Og Mandino is credited with saying, “The greatest legacy we can leave our children is happy memories.” As a Christian parent, I believe the greatest legacy is introducing them to a vibrant walk with Christ. But, I understand the sentiment that Mandino is trying to impart.
Traveling back to the times of Julius Caesar, one of the statesman / philosophers of that day, Cicero, taught that “Memories are the treasury and guardian of all things.” Jesus understood the power of creating memories when He took bread and a cup and commanded that early church to “Do this in remembrance of Me.”
If you are just catching up with what’s going on in my life currently, I’m on sabbatical and enjoying Life in the Slow Lane. After 26 years in one ministry, we are currently in the middle of a transition. With that background, it’s safe to assume that I’ve had some time to reflect, rest, and recalibrate as we prepare for our next adventure.
One of the thoughts going around my mind is the importance of memories. I’m “type-A” and “goal-oriented” in my make-up. Some would say that I can be driven. My dad taught me the importance of a good name and a strong work ethic as a kid – it’s served me well! But I know myself – I can get caught up in the fast lane that I miss out on opportunities to create memories.
My last few years at West Coast Baptist College, I was starting to understand the weakness associated with a strength (strength: High performer / weakness: live life fast). I begin to intentionally create moments to celebrate victories with the teams I was tasked to lead. I looked for ways to step back and create memories. If I was trying to “accomplish great things for God,” then I might as well have fun while doing it 🙂
In this season of life, I’m focused on creating family memories. Previously, I focused on “big events / big memories.” “I know it’s busy – let’s take a trip to Disney.” Or, “I’m getting ready to be gone on tour, let’s go to Hawaii!” Sure, those memories are great – I’d do it again! But, I’m learning that the small memories, the I-am-engaged daily routines may actually leave a greater impact.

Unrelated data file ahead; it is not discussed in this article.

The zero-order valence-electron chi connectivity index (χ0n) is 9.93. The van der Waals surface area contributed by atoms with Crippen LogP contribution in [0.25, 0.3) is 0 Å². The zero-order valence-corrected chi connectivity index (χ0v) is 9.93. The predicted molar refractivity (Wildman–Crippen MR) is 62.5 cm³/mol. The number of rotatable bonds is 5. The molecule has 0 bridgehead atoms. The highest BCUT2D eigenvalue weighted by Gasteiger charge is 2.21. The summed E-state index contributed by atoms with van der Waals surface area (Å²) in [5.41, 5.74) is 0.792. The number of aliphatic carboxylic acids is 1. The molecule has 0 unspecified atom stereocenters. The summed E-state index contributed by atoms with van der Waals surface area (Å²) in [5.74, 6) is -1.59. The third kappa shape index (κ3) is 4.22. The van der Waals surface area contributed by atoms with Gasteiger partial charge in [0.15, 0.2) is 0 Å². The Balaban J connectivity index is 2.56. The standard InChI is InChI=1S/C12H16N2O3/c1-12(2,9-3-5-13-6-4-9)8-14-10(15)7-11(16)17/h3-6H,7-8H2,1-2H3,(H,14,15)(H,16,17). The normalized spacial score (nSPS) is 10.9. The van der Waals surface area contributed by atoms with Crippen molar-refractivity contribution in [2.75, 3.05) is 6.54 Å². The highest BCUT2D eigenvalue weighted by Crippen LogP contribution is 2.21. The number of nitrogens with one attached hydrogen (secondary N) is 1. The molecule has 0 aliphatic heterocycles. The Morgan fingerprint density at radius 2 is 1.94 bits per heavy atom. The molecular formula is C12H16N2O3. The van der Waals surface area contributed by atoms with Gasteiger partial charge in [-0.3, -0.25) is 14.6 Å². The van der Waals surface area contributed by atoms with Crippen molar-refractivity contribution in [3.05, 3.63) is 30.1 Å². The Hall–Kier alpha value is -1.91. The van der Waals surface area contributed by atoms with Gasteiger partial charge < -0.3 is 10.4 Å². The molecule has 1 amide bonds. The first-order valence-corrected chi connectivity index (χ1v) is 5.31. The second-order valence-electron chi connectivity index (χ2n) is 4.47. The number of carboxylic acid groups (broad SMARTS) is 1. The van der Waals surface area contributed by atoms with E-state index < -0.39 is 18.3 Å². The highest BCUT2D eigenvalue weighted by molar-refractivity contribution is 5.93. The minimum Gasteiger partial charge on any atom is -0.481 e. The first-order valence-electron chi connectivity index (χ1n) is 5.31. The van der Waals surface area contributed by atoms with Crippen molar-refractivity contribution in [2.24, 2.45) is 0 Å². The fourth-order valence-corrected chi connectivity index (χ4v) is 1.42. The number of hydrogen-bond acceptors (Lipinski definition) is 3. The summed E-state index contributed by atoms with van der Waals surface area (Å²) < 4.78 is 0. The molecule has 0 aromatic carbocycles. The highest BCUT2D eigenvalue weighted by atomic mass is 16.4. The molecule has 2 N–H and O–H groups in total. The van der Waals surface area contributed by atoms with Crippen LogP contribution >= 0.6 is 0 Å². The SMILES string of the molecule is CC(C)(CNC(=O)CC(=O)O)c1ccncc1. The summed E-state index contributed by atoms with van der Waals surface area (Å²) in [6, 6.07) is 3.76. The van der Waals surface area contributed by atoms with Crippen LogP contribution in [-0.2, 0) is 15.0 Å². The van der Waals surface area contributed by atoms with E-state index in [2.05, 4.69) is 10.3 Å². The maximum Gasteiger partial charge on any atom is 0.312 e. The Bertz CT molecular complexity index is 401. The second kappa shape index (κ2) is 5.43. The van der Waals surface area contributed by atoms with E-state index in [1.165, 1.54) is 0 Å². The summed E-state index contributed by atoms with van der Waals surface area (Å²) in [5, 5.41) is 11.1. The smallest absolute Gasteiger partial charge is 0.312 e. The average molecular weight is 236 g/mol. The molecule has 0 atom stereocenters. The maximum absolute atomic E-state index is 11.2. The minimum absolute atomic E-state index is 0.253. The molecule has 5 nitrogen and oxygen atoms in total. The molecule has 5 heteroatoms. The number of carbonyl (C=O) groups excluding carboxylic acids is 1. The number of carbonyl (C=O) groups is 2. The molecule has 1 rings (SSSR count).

Here are some of the lessons I am trying to implement:
Big Gifts are no replacement for time.
My colleagues know I enjoy Disney. When I completed my terminal degree, my wife and I took a Disney cruise. Don’t worry – we took the kids the next year! I sometimes pull out the video of the Christmas we gifted our kids with the cruise. Excitement doesn’t begin to capture the moment. We had a blast.
Yet, I’m learning that spending time teaching the kids Latin, a magic trick, playing a board game, or just being around is much more impactful than the big event. Though it goes against my perfectionist attitude and my desire for spelling to be accurate, there is truth in the adage that you spell love T-I-M-E.
Laughter is a great medicine.
More than my kids say, “Do you remember when we went to Hawaii?” – I hear, “Do you remember when dad bought a new washer and forgot to remove the bolts?” It was LOUD, enough so that it could be heard outside. Our kids thought it was awesome that I wasn’t perfect!
Often, as the family gathers, we’ll hear those magic words: “Do you remember when…” and we know we are in store for some good, healthy doses of laughter. Here’s the lesson: Life is too short to be so serious we can’t even laugh at ourselves.
Meals aren’t just for physical nourishment.
When life’s lived constantly in the fast lane, it’s easy to feel rushed during the meal – what do we have to do next? I understand that my body needs nourishment to survive – but I also realize that meal times offer more than just physical nourishment.
Meal times are opportunities to create memories. Jesus understood this basic truth so well that He centered an entire ordinance around a meal – the Lord’s Supper. During a meal once, an unnamed child proceeded to share what she had been learning in school. She had heard of Buddhism, but couldn’t pronounce it. It kept coming out as “Buddhahism” and the more she said it, the more our family just laughed. It’s a memory hard to forget.
Meals are time to connect, to bond, to ask questions, and to share life together. As Christian servants, we intentionally want to impact the world for Christ – we must seek to intentionally impact our own families as well.
This isn’t exhaustive at all, but here’s at least the take-away. We get to decide what type of legacy we leave behind to our children. It’s possible to leave a legacy as a parent who works hard AND is engaged in the life of their family. I’m endeavoring to leave that legacy behind through those small encounters of doing life together – giving time, slowing down to laugh, and spending quality time together around the table.
It’s a work in progress! Yet, to all those parents and grandparents, I believe we’d all agree that it’s worth the effort to be able to say, “I have no greater joy than to hear that my children walk in truth.”